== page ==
When I checked into radiology they had me change clothes into some hospital scrubs for the procedure. They looked much cooler than the backless nightgown look I had feared. I was then taken to the room that housed the giant Stargate machine an was asked if I was claustrophobic. Fortunately, I'm not scared of claustras, but I did confess my phobias of snakes and water. They assured me that they wouldn't put any snakes in with me or flood the compartment with water once I was inside. Before they guided me into the machine, they gave me some earplugs to wear and said I'd have to hold still for 30 minutes. When I asked if I could take a nap, the technicians laughed. I thought that was because I had made a clever comment. I was wrong.
As soon as the procedure started, I realized why they laughed at my nap comment. I was anticipating background noise like Yanni or Kenny G, but I quickly learned that this was one of the loudest machines on the planet. Here is a list of some of the sounds it made while I was entombed in it.
1) The boiler room engines from the Titanic. (That was the quiet phase)
2) Then a wood planer/chipper shredder machine started up.
3) Next, a noise that sounded like a fire alarm took over for several minutes.
4) After that, a police siren startled me, then proceeded to rotate through several variations.
5) Finally a high pitched noise you might hear in a techno song or a rave concert went off and on quickly before the entire process started over again with noise number one.
I have a theory that an MRI only takes 3 minutes, but they like to see how long they can make people hold still while listening to obnoxious deafening noises. It's got to be the biggest inside joke on the planet. I'm pretty sure that all they do at radiology conferences is laugh hysterically while comparing videos of patients trying to hold perfectly still while being subjected to irritating noises.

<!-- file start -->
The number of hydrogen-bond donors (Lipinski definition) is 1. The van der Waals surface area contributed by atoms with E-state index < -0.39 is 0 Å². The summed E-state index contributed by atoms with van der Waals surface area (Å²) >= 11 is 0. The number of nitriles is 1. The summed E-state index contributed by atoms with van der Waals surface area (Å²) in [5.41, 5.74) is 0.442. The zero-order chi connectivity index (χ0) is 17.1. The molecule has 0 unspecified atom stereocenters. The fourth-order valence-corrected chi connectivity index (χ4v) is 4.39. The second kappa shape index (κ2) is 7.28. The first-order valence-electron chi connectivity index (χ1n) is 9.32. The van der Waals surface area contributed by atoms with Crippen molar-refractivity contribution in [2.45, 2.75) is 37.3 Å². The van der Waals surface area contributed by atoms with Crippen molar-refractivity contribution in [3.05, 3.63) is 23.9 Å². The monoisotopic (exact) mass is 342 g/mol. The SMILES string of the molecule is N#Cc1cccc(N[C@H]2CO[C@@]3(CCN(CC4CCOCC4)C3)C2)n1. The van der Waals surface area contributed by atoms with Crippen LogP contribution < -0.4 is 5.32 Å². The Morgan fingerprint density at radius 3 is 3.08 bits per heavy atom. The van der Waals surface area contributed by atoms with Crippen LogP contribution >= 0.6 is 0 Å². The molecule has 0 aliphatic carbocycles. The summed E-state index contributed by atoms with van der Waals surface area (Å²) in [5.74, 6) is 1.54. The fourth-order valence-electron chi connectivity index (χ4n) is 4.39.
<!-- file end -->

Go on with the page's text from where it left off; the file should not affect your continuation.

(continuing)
After a while, both of my arms fell asleep because of the awkward position I was in. I was on my stomach with my right arm raised and twisted. After experiencing this procedure, I have greater empathy for earthquake victims who are trapped under debris. The 30 minutes finally elapsed 3 hours later, and they slowly guided me out of this amazing machine. I could hardly get up since my arms had fallen asleep, and I was in pain from the extreme stretch I had been in.
Despite the inconvenience of this procedure, I am grateful for the noisy technology and my good health. While I was there, I saw quite a few elderly patients waiting to be scanned who I'm sure had more serious problems than mine, and I was glad that my ailment was not very serious and was limited to elbow pain. By the way, if someone out there ever invents a silencer for an MRI machine, they could be a wealthy person. In case you were wondering, my doctor later reviewed the results of the scan with me and there was no surrounding muscle damage. I also learned that my entire skeleton is bonded with adamantium!